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The Other Church of Canoscio:
SS. Cosma e Damiano


[image ALT: A windowless two‑story stone church with a belfry attached, twice as tall. It is a view of the church of SS. Cosma e Damiano in Canoscio, Umbria (central Italy).]

Church and rectory front on a quiet road that leads to the top of Canoscio hill.


[image ALT: zzz. It is a view of the façade of the church of SS. Cosma e Damiano in Canoscio, Umbria (central Italy); the church in the background is the Santuario della Madonna.]

In this even more placid view
we see the Santuario della Madonna on top of the hill about 800 m away.

For many centuries now, this hill of Canoscio has been a focal place of Umbrian devotion. Now since the mid‑19c, the shrine of the Madonna at the summit has been the hot point as it were; but for several hundred years before that, this isolated church was the center of religious life in the area; and just as the modern church owes its origins to the thankfulness of one man for his health, this lower church as well has a connection to health, at least judging by its titular saints, Cosmas and Damian, said to have been 3c doctors: they remain even now the patron saints of medicine.

Not surprising then that the Pieve SS. Cosma e Damiano should once have been frescoed from stem to stern with votive paintings. Unfortunately, the church has suffered a great deal of damage over the centuries, and from the looks of it, is still being infiltrated by rain; some of the frescoes are unrecoverable, a few more are unreadable, and none is in the shape the artist or churchgoer would wish.


[image ALT: A long rectangular church nave, with wooden pews, leading to an altar in an apsidal niche; many disparate patches of fresco are seen on right and left walls, some square, others mere fragments. It is an interior view of the church of SS. Cosma e Damiano in Canoscio, Umbria (central Italy).]

An overview of the dark interior, slightly enhanced. Notice that someone long ago already thought it was dark in here, and cut windows into the frescoed wall of the apse (see close‑up).


[image ALT: zzz. It is a view of the interior of the church of SS. Cosma e Damiano in Canoscio, Umbria (central Italy).]
		
[image ALT: zzz. It is a view of the interior of the church of SS. Cosma e Damiano in Canoscio, Umbria (central Italy).]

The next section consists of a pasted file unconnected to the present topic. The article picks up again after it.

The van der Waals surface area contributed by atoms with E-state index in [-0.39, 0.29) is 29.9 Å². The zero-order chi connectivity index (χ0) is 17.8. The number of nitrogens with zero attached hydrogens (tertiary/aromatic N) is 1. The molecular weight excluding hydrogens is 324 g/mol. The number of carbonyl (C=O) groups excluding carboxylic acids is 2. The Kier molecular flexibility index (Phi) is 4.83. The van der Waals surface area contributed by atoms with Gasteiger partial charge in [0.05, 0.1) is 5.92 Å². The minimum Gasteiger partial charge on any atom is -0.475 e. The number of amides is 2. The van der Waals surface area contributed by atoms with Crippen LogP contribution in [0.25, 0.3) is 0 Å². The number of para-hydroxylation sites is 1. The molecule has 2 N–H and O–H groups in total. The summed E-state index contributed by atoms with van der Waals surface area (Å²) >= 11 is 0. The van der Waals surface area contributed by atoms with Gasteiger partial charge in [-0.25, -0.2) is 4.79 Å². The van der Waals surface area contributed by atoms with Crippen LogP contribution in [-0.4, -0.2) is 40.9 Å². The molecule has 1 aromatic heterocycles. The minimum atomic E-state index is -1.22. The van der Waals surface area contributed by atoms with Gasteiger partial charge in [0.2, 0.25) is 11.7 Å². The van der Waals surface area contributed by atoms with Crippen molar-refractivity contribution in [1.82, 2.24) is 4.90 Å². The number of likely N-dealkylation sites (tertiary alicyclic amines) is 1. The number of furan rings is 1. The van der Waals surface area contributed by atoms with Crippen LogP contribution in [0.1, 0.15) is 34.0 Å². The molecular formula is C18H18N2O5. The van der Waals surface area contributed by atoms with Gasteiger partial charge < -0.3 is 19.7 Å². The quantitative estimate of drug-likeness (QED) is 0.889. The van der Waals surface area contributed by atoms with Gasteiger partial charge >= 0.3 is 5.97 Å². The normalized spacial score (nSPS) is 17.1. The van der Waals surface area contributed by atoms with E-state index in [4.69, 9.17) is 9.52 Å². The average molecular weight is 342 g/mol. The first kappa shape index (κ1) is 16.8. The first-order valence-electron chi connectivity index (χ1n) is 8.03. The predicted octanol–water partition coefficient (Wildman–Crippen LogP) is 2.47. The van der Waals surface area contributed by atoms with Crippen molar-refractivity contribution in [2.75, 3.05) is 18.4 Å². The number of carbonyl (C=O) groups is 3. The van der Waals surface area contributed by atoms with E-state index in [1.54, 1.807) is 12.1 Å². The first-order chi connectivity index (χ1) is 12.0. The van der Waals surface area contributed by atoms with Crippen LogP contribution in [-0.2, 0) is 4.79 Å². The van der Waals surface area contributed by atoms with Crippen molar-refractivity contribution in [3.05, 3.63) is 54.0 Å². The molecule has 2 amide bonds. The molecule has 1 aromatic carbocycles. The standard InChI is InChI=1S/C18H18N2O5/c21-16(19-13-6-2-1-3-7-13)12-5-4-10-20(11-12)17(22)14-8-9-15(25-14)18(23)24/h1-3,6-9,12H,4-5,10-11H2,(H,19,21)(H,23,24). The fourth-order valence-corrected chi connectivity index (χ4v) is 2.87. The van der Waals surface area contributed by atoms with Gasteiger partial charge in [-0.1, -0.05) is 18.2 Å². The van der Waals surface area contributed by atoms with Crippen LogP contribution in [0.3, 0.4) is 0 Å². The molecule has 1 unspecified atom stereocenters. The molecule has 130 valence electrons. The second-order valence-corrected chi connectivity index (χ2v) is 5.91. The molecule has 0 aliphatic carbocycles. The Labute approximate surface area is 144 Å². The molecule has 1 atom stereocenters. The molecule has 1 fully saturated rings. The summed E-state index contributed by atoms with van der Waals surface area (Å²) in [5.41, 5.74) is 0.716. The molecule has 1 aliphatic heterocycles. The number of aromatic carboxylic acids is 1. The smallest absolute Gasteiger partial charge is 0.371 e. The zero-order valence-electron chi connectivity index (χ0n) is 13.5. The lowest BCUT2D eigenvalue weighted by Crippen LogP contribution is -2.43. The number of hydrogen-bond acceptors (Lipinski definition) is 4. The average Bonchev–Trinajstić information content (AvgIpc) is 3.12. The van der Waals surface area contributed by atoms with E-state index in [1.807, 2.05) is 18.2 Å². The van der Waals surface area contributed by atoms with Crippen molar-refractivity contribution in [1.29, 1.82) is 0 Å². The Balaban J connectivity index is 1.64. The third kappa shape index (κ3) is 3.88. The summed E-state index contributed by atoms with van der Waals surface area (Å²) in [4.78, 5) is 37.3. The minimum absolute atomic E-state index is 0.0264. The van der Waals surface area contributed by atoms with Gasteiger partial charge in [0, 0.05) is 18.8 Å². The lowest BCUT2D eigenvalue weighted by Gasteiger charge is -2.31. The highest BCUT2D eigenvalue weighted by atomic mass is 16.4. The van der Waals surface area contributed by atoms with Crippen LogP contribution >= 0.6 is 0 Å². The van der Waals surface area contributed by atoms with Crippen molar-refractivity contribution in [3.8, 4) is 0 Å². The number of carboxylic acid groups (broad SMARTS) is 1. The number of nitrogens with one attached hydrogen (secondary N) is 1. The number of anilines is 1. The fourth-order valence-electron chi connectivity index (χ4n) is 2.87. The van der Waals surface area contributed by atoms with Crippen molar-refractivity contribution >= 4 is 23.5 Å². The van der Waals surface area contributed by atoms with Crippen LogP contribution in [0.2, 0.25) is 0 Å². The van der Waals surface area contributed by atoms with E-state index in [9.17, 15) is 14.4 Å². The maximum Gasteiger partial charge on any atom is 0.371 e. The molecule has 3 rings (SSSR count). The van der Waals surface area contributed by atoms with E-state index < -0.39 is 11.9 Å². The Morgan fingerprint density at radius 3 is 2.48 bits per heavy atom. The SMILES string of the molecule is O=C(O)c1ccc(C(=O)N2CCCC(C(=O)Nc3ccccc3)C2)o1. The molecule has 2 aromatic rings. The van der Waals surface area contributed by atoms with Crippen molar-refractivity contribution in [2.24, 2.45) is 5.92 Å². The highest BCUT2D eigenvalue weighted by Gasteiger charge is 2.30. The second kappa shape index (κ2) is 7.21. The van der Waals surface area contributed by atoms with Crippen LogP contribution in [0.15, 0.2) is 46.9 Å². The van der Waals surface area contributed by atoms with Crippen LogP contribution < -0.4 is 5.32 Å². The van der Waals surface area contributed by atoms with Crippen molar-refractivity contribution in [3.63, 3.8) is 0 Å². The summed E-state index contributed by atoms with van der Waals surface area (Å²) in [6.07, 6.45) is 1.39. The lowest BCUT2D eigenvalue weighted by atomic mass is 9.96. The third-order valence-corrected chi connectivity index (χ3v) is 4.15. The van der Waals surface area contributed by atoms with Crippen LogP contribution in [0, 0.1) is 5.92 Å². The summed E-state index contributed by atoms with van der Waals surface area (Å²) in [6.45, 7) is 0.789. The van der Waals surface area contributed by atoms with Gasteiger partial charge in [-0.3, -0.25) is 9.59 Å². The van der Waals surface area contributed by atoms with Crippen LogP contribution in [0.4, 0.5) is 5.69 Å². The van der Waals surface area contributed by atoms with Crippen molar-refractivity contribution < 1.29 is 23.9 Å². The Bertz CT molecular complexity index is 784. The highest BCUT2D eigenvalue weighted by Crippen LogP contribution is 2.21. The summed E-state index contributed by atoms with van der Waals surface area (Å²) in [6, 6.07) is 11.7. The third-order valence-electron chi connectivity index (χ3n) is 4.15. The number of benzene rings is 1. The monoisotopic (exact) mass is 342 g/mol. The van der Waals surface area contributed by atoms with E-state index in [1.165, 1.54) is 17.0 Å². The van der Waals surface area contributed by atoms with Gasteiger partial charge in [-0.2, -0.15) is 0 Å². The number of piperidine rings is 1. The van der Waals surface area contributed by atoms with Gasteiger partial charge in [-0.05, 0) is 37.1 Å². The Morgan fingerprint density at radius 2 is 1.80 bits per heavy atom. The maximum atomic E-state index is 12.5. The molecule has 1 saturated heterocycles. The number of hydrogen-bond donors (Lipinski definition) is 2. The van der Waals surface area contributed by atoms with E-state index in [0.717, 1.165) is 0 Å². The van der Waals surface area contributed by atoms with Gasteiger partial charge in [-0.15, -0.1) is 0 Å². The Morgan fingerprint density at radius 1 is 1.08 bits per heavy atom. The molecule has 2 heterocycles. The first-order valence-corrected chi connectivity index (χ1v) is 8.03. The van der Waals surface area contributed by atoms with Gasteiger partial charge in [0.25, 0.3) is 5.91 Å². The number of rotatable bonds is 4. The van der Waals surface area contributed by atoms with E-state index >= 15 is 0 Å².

[image ALT: zzz. It is a view of the interior of the church of SS. Cosma e Damiano in Canoscio, Umbria (central Italy).]

[image ALT: zzz. It is a view of the interior of the church of SS. Cosma e Damiano in Canoscio, Umbria (central Italy).]
		
[image ALT: zzz. It is a view of the interior of the church of SS. Cosma e Damiano in Canoscio, Umbria (central Italy).]

[image ALT: zzz. It is a view of the interior of the church of SS. Cosma e Damiano in Canoscio, Umbria (central Italy).]
		
[image ALT: zzz. It is a view of the interior of the church of SS. Cosma e Damiano in Canoscio, Umbria (central Italy).]

A sampler of the frescoes: the horizontal thumbnails open full-size in another window.

1: Three very primitive votive paintings in a row, all of them St. Sebastian.

2: St. Benedict: maybe the best painting in the church.

3: Madonna and Child.

4: If you have a reasonably firm suggestion as to what this represents, I'd be very glad to hear from you. This too is very good, and it's a great shame the fresco is damaged.

5: One group of frescoes is signed November 1348.

6: Madonna della Misericordia and Four Saints (my guess: Peter, Michael, Ursula and Catherine of Alexandria).

— and on the left, St. Anthony Abbot: again, a pity he's damaged.

Finally, among the fragments of frescoes, we can be pleased that this one has survived to our time:

[image ALT: zzz]

N wall of the nave, 14c representation of the Trinity.

I won't venture to guess how common it was in the Middle Ages to depict the Trinity as a three-headed man. Despite roaming churches in central Italy for a dozen years now, I've only seen four such paintings, all in Umbria; of which this is the most elegant, and probably strikes most of us merely as odd.

Similar to this, but in much worse condition, a fresco at Ponte di Cerreto; other solutions show a man with three faces on a single head — in the church of S. Agata in Perugia — and the downright freakish expedient of lining God's three heads on an extra-wide pair of shoulders reminding one most unfortunately of apothecary's jars on a shelf: in a chapel in the Rocca Flea of Gualdo Tadino, where, alas, photography is prohibited.

Church authorities have been aware of the dangers inherent in such depictions, and we usually find the paintings disinfected as it were by text, so that there might be no misunderstanding. Here the text is very similar, but not identical, to the passage of the Athanasian Creed: "And the Catholic faith is that we worship one God in the Trinity, and the Trinity in unity."

Still, I suspect that this visual aid to the theology of the Trinity was once more common; a fresco of the same type at S. Maria in Via near Corciano, for example, is known to have been destroyed in the 18c. Fond as I am of things antiquarian, I started out by saying I'm pleased this survived; yet I wonder but that, had I been a 17c or 18c bishop concerned for the spiritual welfare of my flock, I might not have ordered them destroyed in my diocese.


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Page updated: 12 Jun 05